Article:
UPDATED: Anti-SUV Activists Claim ‘Strike’ on Upper East Side
Pffft, there goes car culture.
In an act of civil disobedience — or straight-up vandalism or criminal mischief — members of a shadowy anti-SUV group known as the Tyre Extinguishers have claimed responsibility for its first “strike” on American soil, last night on the Upper East Side: the deflation of the tires on three dozen SUVs in one of the richest neighborhoods in town.
A tweet from the group read as follows:
BIG NEWS: TYRE EXTINGUISHERS STRIKE FOR THE FIRST TIME IN NEW YORK CITY!
40 SUVs disarmed in the Upper East Side, the first of many.
— The Tyre Extinguishers (@T_Extinguishers) June 28, 2022
The group also issued the following statement and claims to have left a version of the statement on windshields after deflating the tires on the 40 SUVs in question:
The Tyre Extinguishers have disarmed SUVs in New York City for the first time, with 40 SUVs disarmed last night.
Using leaflets in American English (‘Tire’ rather than ‘Tyre’), 40 SUVs had their wheels deflated in the Upper East Side, home to the greatest concentration of individual wealth in NYC.
Starting initially in the UK, Tyre Extinguishers groups have sprung up in the UK, USA, Austria, Germany, Switzerland, The Netherlands, Sweden and New Zealand. In the UK, actions have taken place in London, Brighton, Bristol, Cambridge, Dundee, Edinburgh, Glasgow, Sheffield, Liverpool, Manchester.
This is the first action in New York City, the first of many.
The Tyre Extinguishers target SUVs because:
- SUVs are a climate disaster
- SUVs cause air pollution
- SUVs are dangerous
- SUVs are unnecessary
The Tyre Extinguishers want to see bans on SUVs in urban areas, pollution levies to tax SUVs out of existence, and massive investment in free, comprehensive public transport. But until politicians make this a reality, Tyre Extinguishers action will continue.
The group also issued a “How To” guide for others who wish to follow along (the key is to have a single lentil to slip under the tire cap). Legal experts say, however, that tampering with a driver’s vehicle — even if the damage is easily reparable — is illegal.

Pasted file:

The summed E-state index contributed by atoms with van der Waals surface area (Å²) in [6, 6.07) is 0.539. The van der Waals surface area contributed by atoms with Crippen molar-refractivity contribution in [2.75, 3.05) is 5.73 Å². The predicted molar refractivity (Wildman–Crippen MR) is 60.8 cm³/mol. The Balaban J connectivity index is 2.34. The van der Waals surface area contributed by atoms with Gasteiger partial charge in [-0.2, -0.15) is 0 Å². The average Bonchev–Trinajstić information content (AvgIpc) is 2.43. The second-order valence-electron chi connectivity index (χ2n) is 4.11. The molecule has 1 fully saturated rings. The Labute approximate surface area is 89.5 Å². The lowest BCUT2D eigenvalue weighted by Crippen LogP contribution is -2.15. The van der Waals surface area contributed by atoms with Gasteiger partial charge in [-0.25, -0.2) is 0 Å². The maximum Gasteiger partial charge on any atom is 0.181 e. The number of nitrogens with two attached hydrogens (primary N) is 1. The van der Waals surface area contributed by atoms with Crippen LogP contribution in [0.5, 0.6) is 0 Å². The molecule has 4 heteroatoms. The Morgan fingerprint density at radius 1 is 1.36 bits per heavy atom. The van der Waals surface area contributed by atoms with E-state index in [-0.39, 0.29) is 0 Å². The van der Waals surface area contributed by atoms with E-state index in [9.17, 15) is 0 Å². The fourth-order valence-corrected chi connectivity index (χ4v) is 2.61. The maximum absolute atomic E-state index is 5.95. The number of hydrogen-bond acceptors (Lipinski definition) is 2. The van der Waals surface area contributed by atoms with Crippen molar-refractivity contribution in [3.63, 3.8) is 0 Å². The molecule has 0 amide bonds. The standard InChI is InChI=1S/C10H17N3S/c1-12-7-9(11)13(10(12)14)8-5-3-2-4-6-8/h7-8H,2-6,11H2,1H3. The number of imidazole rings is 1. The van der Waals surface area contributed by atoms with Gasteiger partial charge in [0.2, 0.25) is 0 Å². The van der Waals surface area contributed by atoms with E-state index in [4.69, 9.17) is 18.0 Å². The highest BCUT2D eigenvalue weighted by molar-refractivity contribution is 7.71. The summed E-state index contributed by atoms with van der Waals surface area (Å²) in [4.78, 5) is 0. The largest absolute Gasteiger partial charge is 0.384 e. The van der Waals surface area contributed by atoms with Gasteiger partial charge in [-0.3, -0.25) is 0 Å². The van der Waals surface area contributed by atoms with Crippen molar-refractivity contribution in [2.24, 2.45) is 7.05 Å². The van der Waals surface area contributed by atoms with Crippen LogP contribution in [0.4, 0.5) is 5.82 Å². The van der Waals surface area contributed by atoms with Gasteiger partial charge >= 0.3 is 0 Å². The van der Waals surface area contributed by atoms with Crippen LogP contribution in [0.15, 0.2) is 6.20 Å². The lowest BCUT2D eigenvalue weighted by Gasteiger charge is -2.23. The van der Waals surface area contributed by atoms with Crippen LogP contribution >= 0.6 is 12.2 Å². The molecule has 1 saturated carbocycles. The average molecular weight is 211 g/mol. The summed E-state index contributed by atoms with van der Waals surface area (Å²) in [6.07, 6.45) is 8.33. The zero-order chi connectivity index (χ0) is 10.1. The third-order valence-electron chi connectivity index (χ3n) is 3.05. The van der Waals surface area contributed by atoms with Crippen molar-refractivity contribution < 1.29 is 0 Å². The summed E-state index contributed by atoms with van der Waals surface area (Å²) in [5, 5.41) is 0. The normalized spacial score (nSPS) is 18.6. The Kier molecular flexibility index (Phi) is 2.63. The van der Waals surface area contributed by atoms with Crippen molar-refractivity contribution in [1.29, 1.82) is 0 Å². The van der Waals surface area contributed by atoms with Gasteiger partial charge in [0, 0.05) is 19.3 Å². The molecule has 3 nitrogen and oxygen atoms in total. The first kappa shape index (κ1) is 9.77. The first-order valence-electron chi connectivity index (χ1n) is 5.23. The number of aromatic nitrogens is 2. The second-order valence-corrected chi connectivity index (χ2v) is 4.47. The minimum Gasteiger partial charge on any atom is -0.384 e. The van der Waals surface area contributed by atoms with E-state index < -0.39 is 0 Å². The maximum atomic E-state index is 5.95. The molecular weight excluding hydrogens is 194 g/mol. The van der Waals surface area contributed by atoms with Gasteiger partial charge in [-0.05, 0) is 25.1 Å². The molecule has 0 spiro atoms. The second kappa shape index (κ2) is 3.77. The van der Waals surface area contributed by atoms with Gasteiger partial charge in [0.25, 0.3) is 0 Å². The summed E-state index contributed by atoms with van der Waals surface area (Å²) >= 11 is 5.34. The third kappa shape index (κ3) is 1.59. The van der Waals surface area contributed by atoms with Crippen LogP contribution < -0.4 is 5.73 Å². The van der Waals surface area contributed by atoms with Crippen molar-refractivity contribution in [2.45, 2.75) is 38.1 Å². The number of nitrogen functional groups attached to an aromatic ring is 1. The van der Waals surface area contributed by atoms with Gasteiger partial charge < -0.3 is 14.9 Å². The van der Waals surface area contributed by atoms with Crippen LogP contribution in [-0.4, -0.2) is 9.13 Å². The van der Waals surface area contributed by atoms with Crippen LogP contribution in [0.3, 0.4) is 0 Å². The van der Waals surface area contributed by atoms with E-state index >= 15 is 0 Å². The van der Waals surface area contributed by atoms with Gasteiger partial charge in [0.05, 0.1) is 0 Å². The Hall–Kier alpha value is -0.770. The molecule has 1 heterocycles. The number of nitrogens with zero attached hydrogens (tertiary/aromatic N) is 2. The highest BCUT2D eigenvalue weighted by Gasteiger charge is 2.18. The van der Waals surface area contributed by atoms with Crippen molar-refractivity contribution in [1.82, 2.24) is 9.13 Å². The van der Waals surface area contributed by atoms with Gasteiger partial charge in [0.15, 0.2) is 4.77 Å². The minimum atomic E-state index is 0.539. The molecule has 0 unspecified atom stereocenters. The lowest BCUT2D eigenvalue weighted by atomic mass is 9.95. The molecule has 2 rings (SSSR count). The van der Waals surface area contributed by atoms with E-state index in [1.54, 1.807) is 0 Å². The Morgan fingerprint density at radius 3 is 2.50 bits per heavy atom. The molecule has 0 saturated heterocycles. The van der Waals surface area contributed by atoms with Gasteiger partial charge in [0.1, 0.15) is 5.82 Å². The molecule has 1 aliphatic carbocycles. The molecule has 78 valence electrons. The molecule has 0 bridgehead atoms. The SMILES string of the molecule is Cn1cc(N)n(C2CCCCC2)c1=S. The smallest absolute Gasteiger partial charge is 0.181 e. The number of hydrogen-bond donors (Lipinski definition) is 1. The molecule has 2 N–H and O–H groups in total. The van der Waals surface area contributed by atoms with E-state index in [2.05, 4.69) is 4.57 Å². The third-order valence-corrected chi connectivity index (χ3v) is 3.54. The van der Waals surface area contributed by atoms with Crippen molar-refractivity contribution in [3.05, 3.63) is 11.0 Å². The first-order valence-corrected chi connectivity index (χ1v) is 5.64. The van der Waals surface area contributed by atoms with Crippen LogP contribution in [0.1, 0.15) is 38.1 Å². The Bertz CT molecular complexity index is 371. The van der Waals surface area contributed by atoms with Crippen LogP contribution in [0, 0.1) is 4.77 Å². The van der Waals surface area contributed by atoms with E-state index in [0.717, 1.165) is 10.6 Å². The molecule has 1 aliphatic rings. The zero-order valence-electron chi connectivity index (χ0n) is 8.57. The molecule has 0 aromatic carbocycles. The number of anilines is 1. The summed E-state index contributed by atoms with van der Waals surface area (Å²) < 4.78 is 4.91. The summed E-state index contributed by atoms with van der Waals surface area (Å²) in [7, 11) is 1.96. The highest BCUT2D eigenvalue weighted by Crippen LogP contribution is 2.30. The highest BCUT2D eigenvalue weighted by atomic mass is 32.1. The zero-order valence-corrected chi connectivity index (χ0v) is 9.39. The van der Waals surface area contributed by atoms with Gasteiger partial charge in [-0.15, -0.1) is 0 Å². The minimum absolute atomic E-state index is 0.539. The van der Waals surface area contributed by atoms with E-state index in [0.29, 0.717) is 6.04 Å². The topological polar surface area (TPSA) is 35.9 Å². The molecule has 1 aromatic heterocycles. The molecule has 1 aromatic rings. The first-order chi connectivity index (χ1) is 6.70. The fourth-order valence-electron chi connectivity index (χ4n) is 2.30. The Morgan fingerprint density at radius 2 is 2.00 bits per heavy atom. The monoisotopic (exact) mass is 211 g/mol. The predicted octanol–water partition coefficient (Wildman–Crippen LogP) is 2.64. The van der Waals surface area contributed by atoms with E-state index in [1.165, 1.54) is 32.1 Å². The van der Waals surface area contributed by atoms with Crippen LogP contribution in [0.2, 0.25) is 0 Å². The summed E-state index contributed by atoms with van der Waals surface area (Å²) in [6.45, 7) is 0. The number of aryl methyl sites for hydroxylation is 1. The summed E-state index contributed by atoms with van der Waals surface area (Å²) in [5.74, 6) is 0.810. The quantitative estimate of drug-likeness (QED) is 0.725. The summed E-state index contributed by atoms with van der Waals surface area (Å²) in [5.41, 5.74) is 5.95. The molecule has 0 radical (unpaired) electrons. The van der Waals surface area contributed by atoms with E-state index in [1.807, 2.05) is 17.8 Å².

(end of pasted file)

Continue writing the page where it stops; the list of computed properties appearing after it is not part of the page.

It is unclear if the group actually attacked on the Upper East Side; the neighborhood’s 19th and 17th precincts both told a Streetsblog reporter that they had gotten no reports from SUV owners of anything of the sort. (Update: A person responding for the group said it could provide time- and location-coded photographs to confirm that the action did indeed take place on the Upper East Side late on Thursday.)
The group’s spokesperson said that members of the strike force were inspired by European activists (which explains the British spelling for tires) and the book “How to Blow Up a Pipeline” (Verso, 2021), in which philosopher and activist Andreas Malm describes the practice, and his participation in it in Sweden in 2007. Malm believes such acts are an essential tool of civil disobedience against SUV owners for their disproportionate role in climate change.
The book also suggests that the current climate movement’s vow of absolute non-violence isn’t working and that it is time to shift to sabotage.
“When do we conclude that the time has come to also try something different?” Malm asks. “When do we start physically attacking the things that consume our planet and destroy them with our own hands? Is there a good reason we have waited this long?”
Activists in England have carried out that advice, according to The Conversation, which suggested that inconveniencing SUV drivers won’t get the change the activists seek.
“Our group is part of the global decentralized Tyre Extinguishers movement — spelled that way as it originated in the UK,” the spokesperson said, identifying the group as “Tire Extinguishers NYC.” “There has been known TE activity in the UK, US, Austria, Germany, Switzerland, Netherlands, Sweden and New Zealand so far.” The group announces news updates on a public Telegram channel.
It’s unclear if Tyre Extinguishers will gain a following here in New York, given the power of the car culture writ large, as well as the hostilities that individual drivers display towards any attempt to remind them of the negative externalities of their transportation choice.
“I certainly am sympathetic to the underlying reason for this action, but it’s probably not the greatest approach here,” said Eric McClure of StreetsPAC, the city’s sole political action committee dedicated to road safety. “Somebody is probably going to get hurt and that’s not a good thing. When I am walking around with people in New York City, I always tell them, ‘Never touch anyone’s car.'”
That said, McClure said the Tyre Extinguishers’ actions — and the threat of violent reaction to them — “underscore that we need policies to deal with the size and danger of personal vehicles on the streets of New York City.”
The NYPD did not respond to a request for comment.